A new major release of Opera includes some potentially useful features. The release notes for Opera 42.0.2393.85 provide the details:
- currency converter: highlight an amount of money on any web page to see the amount in your local currency
- faster startup times
- improvements to the built-in newsreader
Opera remains a solid alternative to the big three browsers (Internet Explorer, Firefox, and Chrome), although it still doesn’t have a proper bookmark sidebar.
Faster startup times when re-opening multiple tabs, better use of available hardware acceleration for video, and improvements to the news reader are featured in Opera 41.0.2353.46, released on October 25.
The release notes and history for Opera are no longer being updated, so aside from announcement blog posts, finding the details for a new version involves reviewing the major version change logs. These logs include beta and developer releases, and only sometimes include the main ‘Stable’ releases. The log for Opera 41 was last updated for the version 41.0.2353.30 beta on October 19.
The previous release of Opera caused crashes on some platforms. Version 40.0.2308.62 addresses that problem.
Version 40 of alternative web browser Opera includes several major enhancements. Most notable among the changes are:
- free, unlimited, no-log browser VPN service: when turned on, the browser VPN creates a secure connection to one of Opera’s five server locations around the world;
- automatic battery saving features for mobile device users;
- Chromecast support via the Chrome extension;
- improvements to the video pop-out feature;
- the newsreader feature now supports RSS feeds;
- updated browser engine (Blink, aka WebKit).
Sadly, the folks behind Opera seem to be taking a (rather dysfunctional) page from Mozilla – at least in the way changes are reported. Release announcements for Opera are still in the same place on the Opera Desktop blog. But whereas changes in previous versions were reported in changelog posts on the desktop blog (such as this one for version 39), on a page on the Opera documentation site (which stops at version 37), and on the Opera history page (which also stops at version 37), there doesn’t seem to be anything like a change log for Opera 40. Hopefully this is a temporary issue, and something better is on the way. But I’m not holding my breath. This trend toward a general reduction in (and dumbing-down of) information provided to users is not helpful, in my opinion.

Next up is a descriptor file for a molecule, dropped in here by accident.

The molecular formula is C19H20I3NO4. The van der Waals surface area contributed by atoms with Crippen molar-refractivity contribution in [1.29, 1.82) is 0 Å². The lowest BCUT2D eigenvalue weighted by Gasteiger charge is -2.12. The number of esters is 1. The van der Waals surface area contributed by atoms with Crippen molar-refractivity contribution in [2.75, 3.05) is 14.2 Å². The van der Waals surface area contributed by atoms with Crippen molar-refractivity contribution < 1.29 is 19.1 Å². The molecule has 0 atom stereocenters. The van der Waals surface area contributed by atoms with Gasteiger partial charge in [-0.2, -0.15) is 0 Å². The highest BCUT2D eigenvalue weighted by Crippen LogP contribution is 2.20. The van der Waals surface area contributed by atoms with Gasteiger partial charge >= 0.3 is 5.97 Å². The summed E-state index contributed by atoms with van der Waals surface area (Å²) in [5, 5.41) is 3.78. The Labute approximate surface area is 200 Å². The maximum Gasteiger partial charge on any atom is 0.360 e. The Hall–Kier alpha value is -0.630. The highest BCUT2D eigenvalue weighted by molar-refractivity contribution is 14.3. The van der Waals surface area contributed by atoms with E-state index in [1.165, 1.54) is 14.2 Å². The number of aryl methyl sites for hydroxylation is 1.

Opera is now the only major web browser that still supports Windows XP and Vista. If you’re still using either of those operating systems and browse the web, you should definitely stop using Internet Explorer, Firefox, and Chrome, and switch to Opera. Browsing the web is dangerous enough without the added risk of using a browser that has known security vulnerabilities that will never be fixed.
Note that the most recent Opera version that supports Windows XP and Vista is 36. It wasn’t easy to find older versions on the Opera web site, but I eventually found a page that allows you to download any version by platform.
A recent update to Opera 36 addresses security issues that are specific to XP and Vista. The announcement doesn’t mention the actual new version number, but based on my research, it seems to be 36.0.2130.65.
If you’re using Opera on XP or Vista, make sure you install the new version. It should update itself automatically, but you can also download Opera 36.0.2130.65 directly.
I’ve tried to locate release notes for the new version, with no luck. According to the announcement, several security fixes previously applied to later versions were back-ported to Opera 36.